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What exactly do we mean by alone when we ask whether we’re alone in the universe?

The search for extraterrestrial life is one of astronomy’s grandest projects. But the search is more multifaceted than anyone casually intrigued by aliens might realize. At its core lies the question of what version of life we are seeking. On Earth, and presumably beyond, life exists on a spectrum of forms and capacities. But for the purposes of tracking it down in the cosmos, it can be lumped into two somewhat crude categories: “dumb life” and “smart life.” Dumb life consists of things such as microbes and plants that can proliferate across a planet but are unlike humans as self-conscious, technological thinkers. Smart life consists of creatures like us that build planet-spanning technologies.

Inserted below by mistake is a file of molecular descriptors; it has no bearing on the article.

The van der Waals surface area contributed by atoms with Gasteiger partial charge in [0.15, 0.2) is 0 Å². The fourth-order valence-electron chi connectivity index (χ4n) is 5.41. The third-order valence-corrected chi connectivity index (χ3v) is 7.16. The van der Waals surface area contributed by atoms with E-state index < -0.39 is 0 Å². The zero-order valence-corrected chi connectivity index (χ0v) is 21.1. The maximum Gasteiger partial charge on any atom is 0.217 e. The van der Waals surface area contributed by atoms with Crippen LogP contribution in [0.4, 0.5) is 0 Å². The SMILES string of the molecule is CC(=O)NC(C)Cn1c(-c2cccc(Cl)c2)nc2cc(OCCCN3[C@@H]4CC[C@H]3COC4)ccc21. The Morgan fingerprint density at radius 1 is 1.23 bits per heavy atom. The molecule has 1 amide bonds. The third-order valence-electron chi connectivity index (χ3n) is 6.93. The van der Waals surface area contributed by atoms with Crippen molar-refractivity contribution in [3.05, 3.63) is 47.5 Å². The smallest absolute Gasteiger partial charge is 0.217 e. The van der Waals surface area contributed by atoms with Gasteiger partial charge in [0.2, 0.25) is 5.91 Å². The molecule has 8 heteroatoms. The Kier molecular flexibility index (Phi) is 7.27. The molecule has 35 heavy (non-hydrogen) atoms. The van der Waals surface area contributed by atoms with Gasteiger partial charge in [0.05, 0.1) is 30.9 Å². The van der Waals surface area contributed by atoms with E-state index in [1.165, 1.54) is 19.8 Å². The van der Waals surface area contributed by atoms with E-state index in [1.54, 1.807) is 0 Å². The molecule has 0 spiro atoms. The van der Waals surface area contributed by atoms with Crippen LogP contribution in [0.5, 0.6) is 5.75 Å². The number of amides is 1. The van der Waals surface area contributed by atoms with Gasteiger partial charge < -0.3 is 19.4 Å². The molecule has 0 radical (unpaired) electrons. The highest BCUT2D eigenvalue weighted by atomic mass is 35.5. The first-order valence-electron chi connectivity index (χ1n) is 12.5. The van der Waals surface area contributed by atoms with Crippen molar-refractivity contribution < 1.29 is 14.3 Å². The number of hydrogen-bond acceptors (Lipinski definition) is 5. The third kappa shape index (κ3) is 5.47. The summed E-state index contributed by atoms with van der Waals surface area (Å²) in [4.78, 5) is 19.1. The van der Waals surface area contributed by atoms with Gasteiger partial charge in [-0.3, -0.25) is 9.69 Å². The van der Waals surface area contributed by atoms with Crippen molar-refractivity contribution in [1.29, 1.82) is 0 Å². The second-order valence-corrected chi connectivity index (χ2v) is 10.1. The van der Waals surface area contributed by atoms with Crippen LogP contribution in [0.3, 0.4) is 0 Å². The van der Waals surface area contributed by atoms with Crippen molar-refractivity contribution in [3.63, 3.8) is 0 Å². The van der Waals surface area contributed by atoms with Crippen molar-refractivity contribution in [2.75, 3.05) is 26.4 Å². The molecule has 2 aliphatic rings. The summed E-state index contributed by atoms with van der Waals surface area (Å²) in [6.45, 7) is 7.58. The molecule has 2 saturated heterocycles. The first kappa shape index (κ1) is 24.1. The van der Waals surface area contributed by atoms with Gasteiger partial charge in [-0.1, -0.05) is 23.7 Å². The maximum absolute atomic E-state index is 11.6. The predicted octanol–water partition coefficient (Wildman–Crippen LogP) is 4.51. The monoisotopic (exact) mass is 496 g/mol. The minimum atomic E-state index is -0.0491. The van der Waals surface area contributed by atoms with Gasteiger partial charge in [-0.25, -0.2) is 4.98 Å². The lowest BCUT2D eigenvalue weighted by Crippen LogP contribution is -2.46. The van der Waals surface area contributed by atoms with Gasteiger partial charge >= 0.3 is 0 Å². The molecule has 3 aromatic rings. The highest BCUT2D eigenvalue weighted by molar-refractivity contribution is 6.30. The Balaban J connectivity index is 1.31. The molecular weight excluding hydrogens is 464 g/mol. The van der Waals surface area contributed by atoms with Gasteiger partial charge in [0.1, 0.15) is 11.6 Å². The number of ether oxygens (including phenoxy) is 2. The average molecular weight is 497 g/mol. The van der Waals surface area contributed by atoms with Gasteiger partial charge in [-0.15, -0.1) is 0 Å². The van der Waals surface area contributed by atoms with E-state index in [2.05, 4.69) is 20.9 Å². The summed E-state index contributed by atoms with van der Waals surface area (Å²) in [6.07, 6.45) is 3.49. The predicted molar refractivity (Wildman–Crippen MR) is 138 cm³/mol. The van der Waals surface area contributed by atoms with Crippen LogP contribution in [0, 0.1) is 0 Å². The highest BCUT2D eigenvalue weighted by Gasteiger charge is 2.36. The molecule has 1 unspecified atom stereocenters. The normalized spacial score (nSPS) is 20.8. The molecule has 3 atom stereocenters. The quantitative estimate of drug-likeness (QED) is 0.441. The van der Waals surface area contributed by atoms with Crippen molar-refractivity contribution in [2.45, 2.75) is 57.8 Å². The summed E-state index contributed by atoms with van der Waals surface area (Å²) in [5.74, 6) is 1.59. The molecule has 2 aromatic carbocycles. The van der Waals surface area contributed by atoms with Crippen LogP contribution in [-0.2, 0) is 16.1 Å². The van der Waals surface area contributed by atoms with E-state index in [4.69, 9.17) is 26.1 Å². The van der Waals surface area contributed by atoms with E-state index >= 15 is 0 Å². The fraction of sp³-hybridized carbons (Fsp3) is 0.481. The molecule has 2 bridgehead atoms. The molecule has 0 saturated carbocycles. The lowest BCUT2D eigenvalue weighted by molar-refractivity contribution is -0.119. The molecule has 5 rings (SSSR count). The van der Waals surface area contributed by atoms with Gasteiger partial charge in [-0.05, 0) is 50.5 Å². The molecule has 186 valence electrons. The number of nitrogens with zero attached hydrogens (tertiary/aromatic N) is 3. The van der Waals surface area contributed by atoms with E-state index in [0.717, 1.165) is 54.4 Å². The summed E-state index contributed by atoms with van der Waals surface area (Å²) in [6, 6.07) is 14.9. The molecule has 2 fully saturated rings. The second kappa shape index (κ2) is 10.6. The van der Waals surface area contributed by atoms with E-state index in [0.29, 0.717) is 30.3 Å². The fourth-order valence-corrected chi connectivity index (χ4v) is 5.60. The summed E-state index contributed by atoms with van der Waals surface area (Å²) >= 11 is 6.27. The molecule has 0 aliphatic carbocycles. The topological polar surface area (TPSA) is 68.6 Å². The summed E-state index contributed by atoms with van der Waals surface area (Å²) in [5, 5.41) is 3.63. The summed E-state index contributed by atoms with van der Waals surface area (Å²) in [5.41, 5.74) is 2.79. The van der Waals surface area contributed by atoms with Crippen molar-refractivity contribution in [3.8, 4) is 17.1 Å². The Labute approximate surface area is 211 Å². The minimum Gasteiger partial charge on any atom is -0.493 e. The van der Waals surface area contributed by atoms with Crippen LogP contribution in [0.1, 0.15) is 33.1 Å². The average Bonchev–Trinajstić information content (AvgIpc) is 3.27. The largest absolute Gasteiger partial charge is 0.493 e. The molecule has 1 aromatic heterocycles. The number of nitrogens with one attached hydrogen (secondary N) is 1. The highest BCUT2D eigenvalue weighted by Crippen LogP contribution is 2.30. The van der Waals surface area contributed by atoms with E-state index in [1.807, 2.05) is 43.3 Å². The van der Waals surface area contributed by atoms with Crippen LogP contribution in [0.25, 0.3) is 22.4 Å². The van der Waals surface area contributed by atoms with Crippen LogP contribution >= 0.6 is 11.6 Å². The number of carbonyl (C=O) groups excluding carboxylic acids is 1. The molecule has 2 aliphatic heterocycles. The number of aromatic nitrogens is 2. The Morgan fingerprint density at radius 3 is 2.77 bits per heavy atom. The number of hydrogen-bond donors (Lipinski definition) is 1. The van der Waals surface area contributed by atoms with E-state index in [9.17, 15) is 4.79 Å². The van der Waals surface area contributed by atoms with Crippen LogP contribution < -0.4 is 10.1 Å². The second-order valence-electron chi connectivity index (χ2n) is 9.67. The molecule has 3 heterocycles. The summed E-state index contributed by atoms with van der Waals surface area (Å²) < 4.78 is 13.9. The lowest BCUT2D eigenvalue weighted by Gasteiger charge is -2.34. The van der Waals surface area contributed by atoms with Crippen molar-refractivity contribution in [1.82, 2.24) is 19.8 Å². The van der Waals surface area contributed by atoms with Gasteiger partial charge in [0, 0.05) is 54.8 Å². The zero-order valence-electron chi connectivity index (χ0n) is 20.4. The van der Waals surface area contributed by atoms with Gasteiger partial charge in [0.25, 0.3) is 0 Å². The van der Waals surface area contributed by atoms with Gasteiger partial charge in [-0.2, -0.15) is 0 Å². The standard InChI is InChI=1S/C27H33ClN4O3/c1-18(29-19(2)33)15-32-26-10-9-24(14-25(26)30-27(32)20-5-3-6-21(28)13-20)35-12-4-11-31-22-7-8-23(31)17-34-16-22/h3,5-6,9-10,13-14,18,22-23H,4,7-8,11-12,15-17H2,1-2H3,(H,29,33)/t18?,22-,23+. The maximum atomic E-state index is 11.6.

With deep apologies to microbes, plants, and even elephants for the ham-fisted nomenclature, this distinction between dumb and smart life matters because each can be detected in a different way. Given the mind-wilting distances between stars, even our most advanced tools for surveying far-off worlds won’t be delivering on-the-ground pictures of alien pine trees or anteaters anytime soon. Instead, we must look for indirect signatures of life when surveying a planet. First, there are biosignatures, such as the presence of oxygen and methane in the atmosphere. These are gases that might only be found together because a biosphere—the collective activity of all life on a planet—keeps them there. Second, there are technosignatures. The presence of complex industrial chemicals in the atmosphere or the reflected glint of massive solar-panel deployment would tell astronomers that a technologically capable species like us inhabits that distant world.

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